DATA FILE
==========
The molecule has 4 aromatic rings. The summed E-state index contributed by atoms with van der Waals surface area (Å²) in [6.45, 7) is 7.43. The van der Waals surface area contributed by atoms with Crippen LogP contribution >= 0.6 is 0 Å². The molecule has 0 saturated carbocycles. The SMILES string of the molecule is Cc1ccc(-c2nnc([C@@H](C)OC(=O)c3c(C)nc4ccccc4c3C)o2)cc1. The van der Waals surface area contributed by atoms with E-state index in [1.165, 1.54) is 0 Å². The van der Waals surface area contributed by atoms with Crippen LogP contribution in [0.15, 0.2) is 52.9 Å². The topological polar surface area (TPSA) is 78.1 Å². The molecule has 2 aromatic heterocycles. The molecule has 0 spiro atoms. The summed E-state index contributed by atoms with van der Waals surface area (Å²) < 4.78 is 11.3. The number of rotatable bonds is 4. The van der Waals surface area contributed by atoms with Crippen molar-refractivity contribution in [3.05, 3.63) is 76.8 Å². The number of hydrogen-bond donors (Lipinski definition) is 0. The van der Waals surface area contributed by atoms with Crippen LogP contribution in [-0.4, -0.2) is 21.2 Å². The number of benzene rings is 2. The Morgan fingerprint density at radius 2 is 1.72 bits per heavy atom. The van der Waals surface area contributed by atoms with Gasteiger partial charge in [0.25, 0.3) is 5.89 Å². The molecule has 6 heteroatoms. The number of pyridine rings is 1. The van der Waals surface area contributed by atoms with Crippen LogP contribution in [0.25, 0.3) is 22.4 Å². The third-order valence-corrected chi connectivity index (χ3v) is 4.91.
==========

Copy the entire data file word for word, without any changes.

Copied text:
The molecule has 4 aromatic rings. The summed E-state index contributed by atoms with van der Waals surface area (Å²) in [6.45, 7) is 7.43. The van der Waals surface area contributed by atoms with Crippen LogP contribution >= 0.6 is 0 Å². The molecule has 0 saturated carbocycles. The SMILES string of the molecule is Cc1ccc(-c2nnc([C@@H](C)OC(=O)c3c(C)nc4ccccc4c3C)o2)cc1. The van der Waals surface area contributed by atoms with E-state index in [1.165, 1.54) is 0 Å². The van der Waals surface area contributed by atoms with Crippen LogP contribution in [0.15, 0.2) is 52.9 Å². The topological polar surface area (TPSA) is 78.1 Å². The molecule has 2 aromatic heterocycles. The molecule has 0 spiro atoms. The summed E-state index contributed by atoms with van der Waals surface area (Å²) < 4.78 is 11.3. The number of rotatable bonds is 4. The van der Waals surface area contributed by atoms with Crippen molar-refractivity contribution in [3.05, 3.63) is 76.8 Å². The number of hydrogen-bond donors (Lipinski definition) is 0. The van der Waals surface area contributed by atoms with Crippen LogP contribution in [-0.4, -0.2) is 21.2 Å². The number of benzene rings is 2. The Morgan fingerprint density at radius 2 is 1.72 bits per heavy atom. The van der Waals surface area contributed by atoms with Gasteiger partial charge in [0.25, 0.3) is 5.89 Å². The molecule has 6 heteroatoms. The number of pyridine rings is 1. The van der Waals surface area contributed by atoms with Crippen LogP contribution in [0.25, 0.3) is 22.4 Å². The third-order valence-corrected chi connectivity index (χ3v) is 4.91.